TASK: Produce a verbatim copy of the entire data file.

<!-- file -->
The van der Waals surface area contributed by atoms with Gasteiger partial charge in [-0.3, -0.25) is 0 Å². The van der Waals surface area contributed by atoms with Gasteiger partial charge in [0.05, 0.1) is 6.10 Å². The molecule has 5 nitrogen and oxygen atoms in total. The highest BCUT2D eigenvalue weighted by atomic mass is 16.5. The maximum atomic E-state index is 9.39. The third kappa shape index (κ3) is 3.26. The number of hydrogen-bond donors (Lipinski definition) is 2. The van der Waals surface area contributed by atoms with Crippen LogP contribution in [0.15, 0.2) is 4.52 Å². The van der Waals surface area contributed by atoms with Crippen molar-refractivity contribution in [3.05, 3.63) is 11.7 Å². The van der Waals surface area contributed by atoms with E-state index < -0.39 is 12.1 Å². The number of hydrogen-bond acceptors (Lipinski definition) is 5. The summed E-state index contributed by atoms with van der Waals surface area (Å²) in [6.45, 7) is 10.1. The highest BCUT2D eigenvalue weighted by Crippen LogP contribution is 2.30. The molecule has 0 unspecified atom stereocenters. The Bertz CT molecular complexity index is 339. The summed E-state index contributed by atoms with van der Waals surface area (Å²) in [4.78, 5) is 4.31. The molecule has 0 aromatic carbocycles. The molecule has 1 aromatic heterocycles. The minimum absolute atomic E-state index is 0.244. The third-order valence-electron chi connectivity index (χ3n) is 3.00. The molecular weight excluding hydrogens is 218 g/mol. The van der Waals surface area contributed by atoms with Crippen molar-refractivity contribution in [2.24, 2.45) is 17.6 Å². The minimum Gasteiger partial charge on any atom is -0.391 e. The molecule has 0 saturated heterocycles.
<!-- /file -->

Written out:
The van der Waals surface area contributed by atoms with Gasteiger partial charge in [-0.3, -0.25) is 0 Å². The van der Waals surface area contributed by atoms with Gasteiger partial charge in [0.05, 0.1) is 6.10 Å². The molecule has 5 nitrogen and oxygen atoms in total. The highest BCUT2D eigenvalue weighted by atomic mass is 16.5. The maximum atomic E-state index is 9.39. The third kappa shape index (κ3) is 3.26. The number of hydrogen-bond donors (Lipinski definition) is 2. The van der Waals surface area contributed by atoms with Crippen LogP contribution in [0.15, 0.2) is 4.52 Å². The van der Waals surface area contributed by atoms with Crippen molar-refractivity contribution in [3.05, 3.63) is 11.7 Å². The van der Waals surface area contributed by atoms with E-state index < -0.39 is 12.1 Å². The number of hydrogen-bond acceptors (Lipinski definition) is 5. The summed E-state index contributed by atoms with van der Waals surface area (Å²) in [6.45, 7) is 10.1. The highest BCUT2D eigenvalue weighted by Crippen LogP contribution is 2.30. The molecule has 0 unspecified atom stereocenters. The Bertz CT molecular complexity index is 339. The summed E-state index contributed by atoms with van der Waals surface area (Å²) in [4.78, 5) is 4.31. The molecule has 0 aromatic carbocycles. The molecule has 1 aromatic heterocycles. The minimum absolute atomic E-state index is 0.244. The third-order valence-electron chi connectivity index (χ3n) is 3.00. The molecular weight excluding hydrogens is 218 g/mol. The van der Waals surface area contributed by atoms with Crippen molar-refractivity contribution in [2.24, 2.45) is 17.6 Å². The minimum Gasteiger partial charge on any atom is -0.391 e. The molecule has 0 saturated heterocycles.